Background: Sex, gender, ethnicity, and religion are powerful factors that may affect pain experience. Recently, gender role expectations of pain (GREP) were suggested to account for some of the differences in pain perception between men and women. However, the interaction between GREP and ethnicity and religion was not examined. This interaction was studied with regard to pain sensitivity, pain endurance, and willingness to report pain.
Objective: Our objective was to study the interaction among GREP, sex, and ethno-religious belonging.
Method: Participants (548 healthy men and women) of 3 different ethno-religious groups (341 Jews, 105 Muslim-Arabs, 102 Christian-Arabs) completed the GREP questionnaire; pain sensitivity, pain endurance, and willingness to report pain were analyzed.
Results: Men of all 3 ethno-religious groups perceived themselves and other men as less sensitive and less willing to report pain than typical women. Women of all 3 ethno-religious groups perceived themselves and other women as more sensitive and more willing to report pain than men. Ethno-religious differences were observed in the attitudes towards typical men and women, with Christian men and women exhibiting stronger stereotypical views regarding pain sensitivity and pain endurance.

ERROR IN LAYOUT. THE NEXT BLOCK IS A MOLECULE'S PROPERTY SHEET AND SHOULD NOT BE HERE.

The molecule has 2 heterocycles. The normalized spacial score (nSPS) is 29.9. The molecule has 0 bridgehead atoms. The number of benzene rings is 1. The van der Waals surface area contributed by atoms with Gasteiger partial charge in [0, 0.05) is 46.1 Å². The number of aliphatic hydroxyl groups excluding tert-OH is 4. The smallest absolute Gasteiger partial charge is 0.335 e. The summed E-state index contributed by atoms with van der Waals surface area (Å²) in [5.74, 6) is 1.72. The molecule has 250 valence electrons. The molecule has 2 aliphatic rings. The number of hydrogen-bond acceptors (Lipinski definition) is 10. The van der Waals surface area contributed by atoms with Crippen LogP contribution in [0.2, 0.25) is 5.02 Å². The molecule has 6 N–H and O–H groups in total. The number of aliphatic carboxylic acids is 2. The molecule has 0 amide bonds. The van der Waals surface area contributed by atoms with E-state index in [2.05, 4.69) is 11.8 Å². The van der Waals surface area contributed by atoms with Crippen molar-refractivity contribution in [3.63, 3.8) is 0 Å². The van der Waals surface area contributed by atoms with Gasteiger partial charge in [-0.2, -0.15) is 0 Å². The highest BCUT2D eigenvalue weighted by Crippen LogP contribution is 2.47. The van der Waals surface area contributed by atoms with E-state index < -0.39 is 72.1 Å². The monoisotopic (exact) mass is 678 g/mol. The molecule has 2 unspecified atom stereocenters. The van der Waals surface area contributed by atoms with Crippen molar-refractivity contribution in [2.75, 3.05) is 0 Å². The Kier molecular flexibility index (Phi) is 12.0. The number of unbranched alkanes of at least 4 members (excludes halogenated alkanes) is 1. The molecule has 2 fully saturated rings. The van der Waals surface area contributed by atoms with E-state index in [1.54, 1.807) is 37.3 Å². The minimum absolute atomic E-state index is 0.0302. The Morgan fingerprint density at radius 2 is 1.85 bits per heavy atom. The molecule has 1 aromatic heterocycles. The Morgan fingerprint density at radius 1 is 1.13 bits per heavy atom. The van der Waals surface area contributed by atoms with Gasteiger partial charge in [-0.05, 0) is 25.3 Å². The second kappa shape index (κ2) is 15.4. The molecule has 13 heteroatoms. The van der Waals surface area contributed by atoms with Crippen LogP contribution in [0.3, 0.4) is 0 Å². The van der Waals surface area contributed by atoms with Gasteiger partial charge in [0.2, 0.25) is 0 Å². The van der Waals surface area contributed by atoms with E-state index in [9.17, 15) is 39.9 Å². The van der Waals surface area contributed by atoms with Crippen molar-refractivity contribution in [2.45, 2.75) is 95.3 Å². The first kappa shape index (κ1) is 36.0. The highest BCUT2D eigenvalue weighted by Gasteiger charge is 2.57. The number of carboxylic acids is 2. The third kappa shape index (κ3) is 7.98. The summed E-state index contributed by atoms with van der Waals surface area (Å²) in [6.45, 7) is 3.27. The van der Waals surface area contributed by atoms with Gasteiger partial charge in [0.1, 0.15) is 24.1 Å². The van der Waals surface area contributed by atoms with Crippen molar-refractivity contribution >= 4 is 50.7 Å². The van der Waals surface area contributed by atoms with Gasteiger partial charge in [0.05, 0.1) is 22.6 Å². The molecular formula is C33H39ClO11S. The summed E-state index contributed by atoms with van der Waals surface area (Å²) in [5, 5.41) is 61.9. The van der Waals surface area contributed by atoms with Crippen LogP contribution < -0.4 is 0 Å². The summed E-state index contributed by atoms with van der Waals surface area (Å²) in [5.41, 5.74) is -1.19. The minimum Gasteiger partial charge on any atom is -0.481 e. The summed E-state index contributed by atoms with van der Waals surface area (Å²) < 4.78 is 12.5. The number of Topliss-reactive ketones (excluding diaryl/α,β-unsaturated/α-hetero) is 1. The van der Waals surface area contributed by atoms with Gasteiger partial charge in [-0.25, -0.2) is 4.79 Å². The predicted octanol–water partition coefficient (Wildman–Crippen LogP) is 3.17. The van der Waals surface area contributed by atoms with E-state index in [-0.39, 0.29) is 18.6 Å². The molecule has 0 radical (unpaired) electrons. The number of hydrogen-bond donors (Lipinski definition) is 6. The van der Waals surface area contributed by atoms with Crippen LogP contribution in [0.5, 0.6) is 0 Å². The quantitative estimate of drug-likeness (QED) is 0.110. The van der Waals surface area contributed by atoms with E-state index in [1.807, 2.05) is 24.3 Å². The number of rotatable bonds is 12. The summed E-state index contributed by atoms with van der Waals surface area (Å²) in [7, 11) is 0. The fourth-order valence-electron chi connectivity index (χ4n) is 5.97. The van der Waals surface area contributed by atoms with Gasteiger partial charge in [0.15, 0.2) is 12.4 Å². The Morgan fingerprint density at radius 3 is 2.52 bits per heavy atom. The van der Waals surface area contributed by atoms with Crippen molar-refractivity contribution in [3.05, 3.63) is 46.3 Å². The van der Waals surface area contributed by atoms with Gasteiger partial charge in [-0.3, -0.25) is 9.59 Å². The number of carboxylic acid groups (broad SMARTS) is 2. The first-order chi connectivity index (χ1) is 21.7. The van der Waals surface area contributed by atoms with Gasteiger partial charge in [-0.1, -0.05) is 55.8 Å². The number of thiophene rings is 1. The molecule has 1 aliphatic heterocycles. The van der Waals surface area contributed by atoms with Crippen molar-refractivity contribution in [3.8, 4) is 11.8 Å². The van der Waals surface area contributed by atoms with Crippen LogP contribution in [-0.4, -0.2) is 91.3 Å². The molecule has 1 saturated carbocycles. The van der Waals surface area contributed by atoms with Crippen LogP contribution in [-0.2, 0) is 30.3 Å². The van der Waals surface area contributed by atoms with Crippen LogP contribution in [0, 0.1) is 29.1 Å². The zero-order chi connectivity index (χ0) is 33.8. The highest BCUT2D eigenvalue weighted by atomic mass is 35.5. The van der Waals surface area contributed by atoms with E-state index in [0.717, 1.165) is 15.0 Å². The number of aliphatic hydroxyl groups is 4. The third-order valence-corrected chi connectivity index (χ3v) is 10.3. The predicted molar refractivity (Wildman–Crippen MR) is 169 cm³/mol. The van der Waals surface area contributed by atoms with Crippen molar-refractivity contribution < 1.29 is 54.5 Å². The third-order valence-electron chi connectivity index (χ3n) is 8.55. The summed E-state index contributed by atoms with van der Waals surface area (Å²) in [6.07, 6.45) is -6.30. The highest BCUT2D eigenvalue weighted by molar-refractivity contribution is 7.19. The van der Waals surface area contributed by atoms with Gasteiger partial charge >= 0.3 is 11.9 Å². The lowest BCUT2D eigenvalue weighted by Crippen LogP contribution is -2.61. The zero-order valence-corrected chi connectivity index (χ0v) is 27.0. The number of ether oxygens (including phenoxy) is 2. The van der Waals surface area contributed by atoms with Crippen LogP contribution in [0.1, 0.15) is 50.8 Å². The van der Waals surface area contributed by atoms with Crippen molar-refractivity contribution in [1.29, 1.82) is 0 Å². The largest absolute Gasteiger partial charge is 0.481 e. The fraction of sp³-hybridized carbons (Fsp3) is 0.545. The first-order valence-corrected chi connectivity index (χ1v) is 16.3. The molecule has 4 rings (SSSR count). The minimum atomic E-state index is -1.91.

Conclusions: Individual's perceptions of pain regarding one's self compared with the same or opposite sex were similar regardless of ethno-religious belonging and were related to sex. However, attitudes on pain of typical men and women seemed to be influenced by ethno-religious belonging. This differential effect of ethno-religion on GREP with relation to sex suggests that these factors should be considered when pain perception is evaluated.
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